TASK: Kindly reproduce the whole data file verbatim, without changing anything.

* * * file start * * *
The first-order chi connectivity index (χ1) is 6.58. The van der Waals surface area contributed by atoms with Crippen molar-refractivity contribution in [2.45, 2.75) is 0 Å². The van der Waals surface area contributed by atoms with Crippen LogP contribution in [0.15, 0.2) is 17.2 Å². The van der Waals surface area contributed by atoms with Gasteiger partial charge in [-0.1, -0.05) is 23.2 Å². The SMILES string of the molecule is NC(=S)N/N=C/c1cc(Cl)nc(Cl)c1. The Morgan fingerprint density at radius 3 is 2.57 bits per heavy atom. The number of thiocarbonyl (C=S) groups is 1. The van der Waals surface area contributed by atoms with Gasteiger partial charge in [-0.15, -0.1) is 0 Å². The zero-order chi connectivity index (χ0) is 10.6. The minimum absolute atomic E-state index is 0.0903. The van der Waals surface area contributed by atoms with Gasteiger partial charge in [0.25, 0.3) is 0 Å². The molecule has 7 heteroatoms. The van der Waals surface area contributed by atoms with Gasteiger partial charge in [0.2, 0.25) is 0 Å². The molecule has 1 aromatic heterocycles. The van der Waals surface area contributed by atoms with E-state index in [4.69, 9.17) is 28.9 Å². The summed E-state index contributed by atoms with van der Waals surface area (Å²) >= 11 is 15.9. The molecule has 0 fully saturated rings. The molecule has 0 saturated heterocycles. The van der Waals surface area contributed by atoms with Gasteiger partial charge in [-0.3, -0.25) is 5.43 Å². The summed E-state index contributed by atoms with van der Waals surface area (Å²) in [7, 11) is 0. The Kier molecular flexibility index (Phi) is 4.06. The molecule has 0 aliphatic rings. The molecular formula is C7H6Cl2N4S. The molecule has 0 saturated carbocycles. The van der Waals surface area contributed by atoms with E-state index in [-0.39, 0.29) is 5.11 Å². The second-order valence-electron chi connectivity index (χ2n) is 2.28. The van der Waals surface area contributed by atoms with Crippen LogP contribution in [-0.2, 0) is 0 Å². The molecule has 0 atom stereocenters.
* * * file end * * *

The first-order chi connectivity index (χ1) is 6.58. The van der Waals surface area contributed by atoms with Crippen molar-refractivity contribution in [2.45, 2.75) is 0 Å². The van der Waals surface area contributed by atoms with Crippen LogP contribution in [0.15, 0.2) is 17.2 Å². The van der Waals surface area contributed by atoms with Gasteiger partial charge in [-0.1, -0.05) is 23.2 Å². The SMILES string of the molecule is NC(=S)N/N=C/c1cc(Cl)nc(Cl)c1. The Morgan fingerprint density at radius 3 is 2.57 bits per heavy atom. The number of thiocarbonyl (C=S) groups is 1. The van der Waals surface area contributed by atoms with Gasteiger partial charge in [-0.15, -0.1) is 0 Å². The zero-order chi connectivity index (χ0) is 10.6. The minimum absolute atomic E-state index is 0.0903. The van der Waals surface area contributed by atoms with Gasteiger partial charge in [0.25, 0.3) is 0 Å². The molecule has 7 heteroatoms. The van der Waals surface area contributed by atoms with Gasteiger partial charge in [0.2, 0.25) is 0 Å². The molecule has 1 aromatic heterocycles. The van der Waals surface area contributed by atoms with E-state index in [4.69, 9.17) is 28.9 Å². The summed E-state index contributed by atoms with van der Waals surface area (Å²) >= 11 is 15.9. The molecule has 0 fully saturated rings. The molecule has 0 saturated heterocycles. The van der Waals surface area contributed by atoms with Gasteiger partial charge in [-0.3, -0.25) is 5.43 Å². The summed E-state index contributed by atoms with van der Waals surface area (Å²) in [7, 11) is 0. The Kier molecular flexibility index (Phi) is 4.06. The molecule has 0 aliphatic rings. The molecular formula is C7H6Cl2N4S. The molecule has 0 saturated carbocycles. The van der Waals surface area contributed by atoms with E-state index in [-0.39, 0.29) is 5.11 Å². The second-order valence-electron chi connectivity index (χ2n) is 2.28. The van der Waals surface area contributed by atoms with Crippen LogP contribution in [-0.2, 0) is 0 Å². The molecule has 0 atom stereocenters.